A young Stag suddenly appeared on the scene, I had no idea where he came from, he simply appeared in view and despite being second in command he was bold and already exercising his dominance, he was also a beauty. Two Foe can be seen in the background in the grass.

Heavy snow storm now with low visibility, big flakes were slapping my face and stinging my eyes, luckily the long dew shield on the 100-400mm kept the lens protected and the wind was at my back so I stuck it out for a while longer.

This guy was posing away for me and I made the most of it, my hands were red once again and began to tremble in the bitter wind chill.

Deep crop from another capture showing the face of the younger Stag. What a privilege to witness a scene like this in N. Ireland, from this point on it didn't matter what else happened in the month of January, this was without question the highlight of the month for me as far as Winter photography goes.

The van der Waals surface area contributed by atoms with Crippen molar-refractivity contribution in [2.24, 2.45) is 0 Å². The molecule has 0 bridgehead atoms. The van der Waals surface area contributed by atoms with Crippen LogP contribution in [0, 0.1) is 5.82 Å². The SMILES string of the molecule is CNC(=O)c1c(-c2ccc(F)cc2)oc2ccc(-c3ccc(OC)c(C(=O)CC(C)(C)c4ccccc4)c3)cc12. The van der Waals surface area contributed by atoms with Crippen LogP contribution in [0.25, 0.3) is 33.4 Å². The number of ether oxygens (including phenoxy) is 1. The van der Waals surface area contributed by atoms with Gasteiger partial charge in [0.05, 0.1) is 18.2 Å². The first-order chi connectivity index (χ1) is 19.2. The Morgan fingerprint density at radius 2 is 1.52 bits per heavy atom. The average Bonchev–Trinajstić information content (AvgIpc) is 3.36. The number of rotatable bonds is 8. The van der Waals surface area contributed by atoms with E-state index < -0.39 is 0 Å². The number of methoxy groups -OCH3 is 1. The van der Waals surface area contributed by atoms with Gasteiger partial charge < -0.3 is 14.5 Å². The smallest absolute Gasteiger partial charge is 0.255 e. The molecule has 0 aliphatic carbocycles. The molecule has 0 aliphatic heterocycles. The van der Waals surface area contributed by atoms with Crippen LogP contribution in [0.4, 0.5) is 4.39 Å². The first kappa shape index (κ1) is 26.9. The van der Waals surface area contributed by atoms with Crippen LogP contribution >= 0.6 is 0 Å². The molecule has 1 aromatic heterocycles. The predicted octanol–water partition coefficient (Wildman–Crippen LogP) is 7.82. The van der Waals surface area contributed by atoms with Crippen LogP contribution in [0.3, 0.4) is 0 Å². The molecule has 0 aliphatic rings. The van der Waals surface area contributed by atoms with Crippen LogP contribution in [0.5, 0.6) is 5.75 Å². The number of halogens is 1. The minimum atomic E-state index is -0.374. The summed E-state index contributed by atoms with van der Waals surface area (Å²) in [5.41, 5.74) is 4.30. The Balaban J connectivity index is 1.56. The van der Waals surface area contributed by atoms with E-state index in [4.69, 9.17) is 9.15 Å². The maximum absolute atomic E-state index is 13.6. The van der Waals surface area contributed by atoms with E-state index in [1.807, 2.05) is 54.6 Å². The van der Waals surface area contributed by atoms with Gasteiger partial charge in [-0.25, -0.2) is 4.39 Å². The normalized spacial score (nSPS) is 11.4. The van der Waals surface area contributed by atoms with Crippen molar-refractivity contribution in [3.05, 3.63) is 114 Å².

The big Stag appeared back on the scene again, for big animals they moved with such grace and stealth which was rather shocking, they were rather quiet in general and if you were not scanning the fields you wouldn't even know they where there, never mind hear them - my kind of company.

He came close enough to fill the frame at 300mm, I reckon he had accepted me for I could no longer sense any hostility, there was peace and acceptance between us and the atmosphere was pleasant.